I am often glad I do not have the commitment of teaching each day because that took a lot of energy. I do what I need to do, sleep or not, and try to remember something I read and noted: "Courage isn’t the absence of fear—it’s being afraid but doing what you need to do anyway."  One of the biggest issues in insomnia is the fear of not sleeping and coping with the tasks of the next day.

In the middle of the night I pray, "Thou wilt keep him in perfect peace whose mind is stayed on thee."  It occured to me that that text comes to me in King James English and with a sexist pronoun!  Never mind.  It is a heartfelt plea in the wee hours of wakefulness.

One day and night later--all went much better last night.  It really is an amazing system--and far better than going to a medical center for a sleep study.

Sunday, February 7, 2016

Super (Bowl) Sunday

The Super Bowl hasn't even started and I've had a Super Sunday.

It started with a good night of sleep--something I do not take for granted in my life.  I needed it because I was playing the organ for our service today so I was grateful.

I played music that I really liked. I never play stuff I don't like but sometimes I get to play favorites. Today's prelude was Genevan Psalm 47 by  Dutch composer and organist Cor Kee and the postlude was  Little Prelude in F Major by JS Bach. The hymns were strong and lively ones for Transfiguration Sunday.  Love Divine all Love Excelling is familiar and when I heard how beautifully the congregation was singing the first verse in harmony, I scrapped my alternate variation for the last stanza and led them into acappela singing.  It was beautiful.

Our pastor's sermon was powerful; I prayed the prayers and said the liturgy from my heart; and we celebrated communion.

Then there was the Notre Dame women's basketball game in which they were behind the whole game until the last few minutes--and won by five.  I watched the first three quarters at home, napping a bit as I am wont to do on Sunday afternoons especially after playing the organ.

 I tuned in on the radio for the last several minutes while driving to Gloria Dei Lutheran Church for a Bach Cantata sponsored by Notre Dame's Sacred Music Program.  To my delight, it was not just a performance, it was a Vesper worship service in which we all participated in the sung liturgy and prayers.  And what a lovely little church it is in the middle of a downtown neighborhood with its boarded up houses and vacant lots.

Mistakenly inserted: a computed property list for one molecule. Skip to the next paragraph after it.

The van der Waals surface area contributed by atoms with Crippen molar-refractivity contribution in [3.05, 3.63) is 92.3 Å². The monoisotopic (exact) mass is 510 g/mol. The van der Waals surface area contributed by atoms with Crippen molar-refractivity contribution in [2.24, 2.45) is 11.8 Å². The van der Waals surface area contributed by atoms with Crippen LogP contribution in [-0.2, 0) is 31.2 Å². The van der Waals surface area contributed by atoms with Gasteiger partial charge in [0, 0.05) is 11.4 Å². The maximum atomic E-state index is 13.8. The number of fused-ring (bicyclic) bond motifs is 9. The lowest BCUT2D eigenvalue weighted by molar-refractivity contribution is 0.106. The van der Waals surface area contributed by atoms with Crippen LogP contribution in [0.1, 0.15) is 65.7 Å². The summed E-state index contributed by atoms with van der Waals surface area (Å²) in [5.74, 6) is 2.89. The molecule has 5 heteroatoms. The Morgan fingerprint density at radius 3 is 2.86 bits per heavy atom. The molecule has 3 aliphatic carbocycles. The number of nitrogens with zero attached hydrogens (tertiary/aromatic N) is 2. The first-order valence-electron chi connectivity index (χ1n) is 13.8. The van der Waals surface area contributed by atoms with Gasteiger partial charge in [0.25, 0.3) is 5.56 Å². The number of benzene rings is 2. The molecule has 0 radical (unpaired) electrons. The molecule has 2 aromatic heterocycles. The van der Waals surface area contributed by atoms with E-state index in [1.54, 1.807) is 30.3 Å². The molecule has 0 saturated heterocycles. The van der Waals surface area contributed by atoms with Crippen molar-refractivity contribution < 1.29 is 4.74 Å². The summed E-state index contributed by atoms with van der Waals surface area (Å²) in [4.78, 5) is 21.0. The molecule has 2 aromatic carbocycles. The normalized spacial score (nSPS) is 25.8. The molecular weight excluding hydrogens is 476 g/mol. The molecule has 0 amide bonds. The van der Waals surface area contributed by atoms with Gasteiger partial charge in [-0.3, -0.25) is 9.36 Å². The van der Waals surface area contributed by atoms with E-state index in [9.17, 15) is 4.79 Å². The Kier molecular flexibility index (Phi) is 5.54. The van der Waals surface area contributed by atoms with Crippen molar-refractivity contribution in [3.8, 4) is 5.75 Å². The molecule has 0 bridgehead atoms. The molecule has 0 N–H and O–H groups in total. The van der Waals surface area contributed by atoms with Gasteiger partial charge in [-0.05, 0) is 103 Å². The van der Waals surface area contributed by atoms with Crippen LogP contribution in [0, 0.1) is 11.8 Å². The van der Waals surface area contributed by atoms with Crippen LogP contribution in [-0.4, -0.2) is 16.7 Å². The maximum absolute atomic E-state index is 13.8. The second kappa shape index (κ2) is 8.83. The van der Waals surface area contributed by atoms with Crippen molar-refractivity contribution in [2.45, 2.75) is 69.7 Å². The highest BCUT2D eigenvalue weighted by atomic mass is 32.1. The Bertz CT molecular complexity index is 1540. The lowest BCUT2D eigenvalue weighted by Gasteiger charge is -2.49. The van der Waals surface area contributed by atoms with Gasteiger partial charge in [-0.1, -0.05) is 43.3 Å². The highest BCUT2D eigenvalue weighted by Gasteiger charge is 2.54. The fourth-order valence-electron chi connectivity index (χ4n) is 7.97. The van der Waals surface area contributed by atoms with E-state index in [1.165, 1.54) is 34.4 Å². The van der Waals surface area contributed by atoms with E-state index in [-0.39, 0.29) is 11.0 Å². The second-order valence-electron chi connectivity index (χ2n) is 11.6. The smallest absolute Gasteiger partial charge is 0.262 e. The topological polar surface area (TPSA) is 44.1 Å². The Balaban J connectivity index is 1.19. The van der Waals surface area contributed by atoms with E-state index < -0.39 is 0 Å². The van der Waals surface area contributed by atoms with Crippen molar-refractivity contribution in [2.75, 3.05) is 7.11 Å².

And the Super Bowl hasn't even started yet.  I can't remember the last time we really partied for the Super Bowl.  Last year Jim was able to enjoy it with our sons who were stranded here because of the snow storm after Grandma's funeral.  I read my book in the bedroom.  Maybe I'll try to be a better fan with Jim tonight.  There's always the half time show and the commercials!
For the record--and because at the end of the year I make a Blog2Print book for memories--The Broncos won over the Panthers.  Peyton Manning got his 200th victory thanks to his team's strong defense.  Cam Newton, the Panther's quarterback, sulked during his post game interview and walked off with his hoodie up.  Beyonce got lots of attention with her political song Foundation and the commercials were not terrific--except for the singing sheep.  I liked that but don't remember what it was selling!

Wednesday, February 3, 2016

A Solo Trip to Chicago

Monday night at dinner, a friend prayed, "God, your mercies are new each morning." and for me that was true.  I had a good night of sleep in spite of my stress about this little trip and felt ready for an adventure Tuesday morning.

My Edward Hopper scene